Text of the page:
Modern Wallpaper of the 19th Century

The center hall of the Beauregard-Keyes House; reproduction circa 1860s wallpaper on its walls
This week I visited an old (by our standards) house in the Vieux Carré of New Orleans,  built in 1826, which has come to be known as the Beauregard-Keyes House, after its two most famous residents.

PGT Beauregard was the Confederacy's first and most brilliant brigadier general, and lived in this house in his post-bellum days,  from 1866-1868, while he was president of the New Orleans, Jackson and Great Northern Railroad.   So years later when the building fell into disrepair, its famous tenant helped save the house by attracting the attention of the Daughters of the Confederacy who lobbied for its preservation.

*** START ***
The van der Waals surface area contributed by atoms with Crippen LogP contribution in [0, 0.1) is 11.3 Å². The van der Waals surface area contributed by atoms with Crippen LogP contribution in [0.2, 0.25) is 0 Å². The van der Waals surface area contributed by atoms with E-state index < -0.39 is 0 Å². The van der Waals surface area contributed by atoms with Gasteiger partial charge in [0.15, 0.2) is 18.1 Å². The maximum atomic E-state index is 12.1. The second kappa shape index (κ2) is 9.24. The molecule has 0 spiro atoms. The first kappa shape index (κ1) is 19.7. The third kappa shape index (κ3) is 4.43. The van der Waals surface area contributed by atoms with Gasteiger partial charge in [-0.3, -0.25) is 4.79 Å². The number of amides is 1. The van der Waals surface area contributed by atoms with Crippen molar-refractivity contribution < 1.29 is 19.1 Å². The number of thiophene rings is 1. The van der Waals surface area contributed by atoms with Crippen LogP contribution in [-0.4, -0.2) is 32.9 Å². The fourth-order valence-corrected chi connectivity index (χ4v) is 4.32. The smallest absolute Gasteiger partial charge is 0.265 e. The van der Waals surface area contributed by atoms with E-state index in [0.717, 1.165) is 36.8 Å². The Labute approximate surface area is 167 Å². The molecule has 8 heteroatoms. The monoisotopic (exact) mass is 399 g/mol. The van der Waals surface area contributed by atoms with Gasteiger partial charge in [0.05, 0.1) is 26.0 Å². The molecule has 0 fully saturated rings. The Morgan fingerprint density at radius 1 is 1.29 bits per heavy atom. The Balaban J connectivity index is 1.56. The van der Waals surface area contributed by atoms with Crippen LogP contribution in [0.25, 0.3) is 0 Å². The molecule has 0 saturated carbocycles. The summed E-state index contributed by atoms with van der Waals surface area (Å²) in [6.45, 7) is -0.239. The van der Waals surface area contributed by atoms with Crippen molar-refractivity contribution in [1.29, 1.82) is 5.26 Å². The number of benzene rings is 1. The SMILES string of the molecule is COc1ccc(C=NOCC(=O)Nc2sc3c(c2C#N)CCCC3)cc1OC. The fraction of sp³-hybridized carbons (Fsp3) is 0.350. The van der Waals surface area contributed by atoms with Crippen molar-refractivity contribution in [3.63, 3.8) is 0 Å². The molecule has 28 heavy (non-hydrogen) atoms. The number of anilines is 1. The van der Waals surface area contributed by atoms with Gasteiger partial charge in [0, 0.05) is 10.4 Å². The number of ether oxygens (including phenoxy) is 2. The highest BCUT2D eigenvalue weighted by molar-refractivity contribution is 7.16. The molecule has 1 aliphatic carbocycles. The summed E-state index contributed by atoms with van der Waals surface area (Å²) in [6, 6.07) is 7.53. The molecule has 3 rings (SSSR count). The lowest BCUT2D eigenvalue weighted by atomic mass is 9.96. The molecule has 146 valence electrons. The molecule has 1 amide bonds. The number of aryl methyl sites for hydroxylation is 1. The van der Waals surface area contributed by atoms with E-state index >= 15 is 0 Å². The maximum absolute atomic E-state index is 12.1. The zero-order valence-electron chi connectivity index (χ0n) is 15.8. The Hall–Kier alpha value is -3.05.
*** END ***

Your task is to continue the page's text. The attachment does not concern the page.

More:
In the 1940s,  the famous lady novelist Frances Parkinson Keyes bought the house and restored it to its Beauregard-era glory, researching the original paint colors and having custom reproduction wallpaper made.   Keyes took excellent care of this house, wintered there for over 25 years, and eventually died there in 1970, leaving the property to a foundation.  It's now a museum to both the historic house,  and to the amazing woman who lived there later.
And of course it is now reputed to be haunted, so no doubt it is further protected by the spirits of those who came before.

I like the vivid wallpaper in the hall.   A bit odd, to see Victorian wallpaper imposed on Greek-Revival architecture but the mix does work for me for some reason.  It's scaled perfectly - this is a large print and needs to be, as the hallway is over 800 square foot with 14 foot ceilings. The caramel and teal palette, and bold design seem oddly modern to me.  


  1. Love that house and love the wallpaper. I believe it is used also in the Stanton Hall House Library in Natchez,Miss. Please drop by my blog and vist. I am your newest follower. Richard at

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